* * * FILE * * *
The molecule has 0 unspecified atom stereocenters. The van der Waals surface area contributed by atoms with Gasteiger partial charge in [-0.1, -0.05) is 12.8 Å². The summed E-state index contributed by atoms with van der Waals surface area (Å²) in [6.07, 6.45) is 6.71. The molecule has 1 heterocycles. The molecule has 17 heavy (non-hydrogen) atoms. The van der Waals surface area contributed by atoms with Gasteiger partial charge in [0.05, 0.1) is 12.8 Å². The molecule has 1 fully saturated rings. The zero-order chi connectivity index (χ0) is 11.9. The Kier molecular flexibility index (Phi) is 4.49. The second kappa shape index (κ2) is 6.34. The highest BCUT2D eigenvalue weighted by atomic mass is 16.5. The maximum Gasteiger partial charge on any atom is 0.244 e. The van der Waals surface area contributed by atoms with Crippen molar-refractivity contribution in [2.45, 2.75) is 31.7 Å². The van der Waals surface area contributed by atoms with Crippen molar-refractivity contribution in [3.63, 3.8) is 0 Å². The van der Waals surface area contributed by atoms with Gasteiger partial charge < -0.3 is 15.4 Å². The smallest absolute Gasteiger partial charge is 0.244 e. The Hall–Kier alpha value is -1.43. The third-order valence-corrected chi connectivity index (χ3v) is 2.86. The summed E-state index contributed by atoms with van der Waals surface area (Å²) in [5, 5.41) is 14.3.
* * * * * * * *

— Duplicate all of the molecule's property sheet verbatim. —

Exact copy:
The molecule has 0 unspecified atom stereocenters. The van der Waals surface area contributed by atoms with Gasteiger partial charge in [-0.1, -0.05) is 12.8 Å². The summed E-state index contributed by atoms with van der Waals surface area (Å²) in [6.07, 6.45) is 6.71. The molecule has 1 heterocycles. The molecule has 17 heavy (non-hydrogen) atoms. The van der Waals surface area contributed by atoms with Gasteiger partial charge in [0.05, 0.1) is 12.8 Å². The molecule has 1 fully saturated rings. The zero-order chi connectivity index (χ0) is 11.9. The Kier molecular flexibility index (Phi) is 4.49. The second kappa shape index (κ2) is 6.34. The highest BCUT2D eigenvalue weighted by atomic mass is 16.5. The maximum Gasteiger partial charge on any atom is 0.244 e. The van der Waals surface area contributed by atoms with Crippen molar-refractivity contribution in [2.45, 2.75) is 31.7 Å². The van der Waals surface area contributed by atoms with Crippen molar-refractivity contribution in [3.63, 3.8) is 0 Å². The van der Waals surface area contributed by atoms with Gasteiger partial charge < -0.3 is 15.4 Å². The smallest absolute Gasteiger partial charge is 0.244 e. The Hall–Kier alpha value is -1.43. The third-order valence-corrected chi connectivity index (χ3v) is 2.86. The summed E-state index contributed by atoms with van der Waals surface area (Å²) in [5, 5.41) is 14.3.